# For loops

For loops are great for handling repetitive elements in figures. MetaPost supports simple for loops over integers like this:

```
for i:=0 upto 10:
dotlabel("",(i,0));
endfor
```

the `upto`

form is shorthand for the full for loop syntax:

` for i:0 step 1 until 10:`

This full version allows us to change the step size, but most of the time step size `1`

is fine so `upto`

comes in handy.
For loops are also great for drawing functions, essentially by sampling our function at each step.
As a start, lets call the `uniformdeviate`

function for some uniformly distributed noise:

```
for i:=0 upto 10:
dotlabel("",(i,uniformdeviate(i*2)));
endfor;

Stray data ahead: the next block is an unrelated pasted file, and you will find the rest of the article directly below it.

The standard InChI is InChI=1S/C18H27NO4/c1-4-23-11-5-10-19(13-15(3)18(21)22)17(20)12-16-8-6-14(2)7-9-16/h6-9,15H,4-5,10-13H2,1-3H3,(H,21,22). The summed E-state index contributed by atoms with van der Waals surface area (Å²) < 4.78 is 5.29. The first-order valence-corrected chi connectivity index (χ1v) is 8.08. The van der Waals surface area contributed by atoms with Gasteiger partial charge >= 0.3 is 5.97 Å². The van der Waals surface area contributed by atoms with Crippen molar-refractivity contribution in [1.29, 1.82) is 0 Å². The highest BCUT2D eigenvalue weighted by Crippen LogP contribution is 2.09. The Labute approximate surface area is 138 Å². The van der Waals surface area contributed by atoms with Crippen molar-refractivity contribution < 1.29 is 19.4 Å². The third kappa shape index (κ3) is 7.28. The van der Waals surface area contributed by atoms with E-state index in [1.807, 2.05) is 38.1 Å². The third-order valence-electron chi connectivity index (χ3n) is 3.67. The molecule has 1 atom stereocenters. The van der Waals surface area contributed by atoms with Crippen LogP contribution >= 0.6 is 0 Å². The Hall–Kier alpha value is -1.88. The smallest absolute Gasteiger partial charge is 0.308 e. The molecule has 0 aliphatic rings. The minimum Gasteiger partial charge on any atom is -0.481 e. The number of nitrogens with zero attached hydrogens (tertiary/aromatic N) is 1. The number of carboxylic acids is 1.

```

But for a function we really want a smooth path through these points. Remember that paths start AND end with a pair. So we can do something like:

```
for i:=0 upto 10:
draw (i,uniformdeviate(i*2))..(i+1,uniformdeviate(i*2));
endfor;
```

Essentially drawing each segment of the function. However the random noise makes the segments become disjointed.

Fortunately MetaPost has a solution to this problem, for-loops can be embedded into path definitions. So we can draw the image like this:

```
draw ( (0,uniformdeviate(0))
for i:=1 upto 10:
-- (i*u,uniformdeviate(u*i*2)) endfor);
```

## Exercises

Another way of dealing with the segmented paths when drawing functions with randomness is to *cache* the results before drawing them.
Try using two for loops, one to write function values in an array and another to draw line segments based on the array.

For some normal distributed noise you can use `normaldeviate`

which does not take any parameters (standard normal distribution).

### Hint

```
beginfig(5);
numeric gauss[];
for i:=1 upto 10:
gauss[i] := normaldeviate;
endfor;
for i:=1 upto 9:
draw (i*u,gauss[i]*u)..((i+1)*u,gauss[i+1]*u);
endfor;
endfig;
```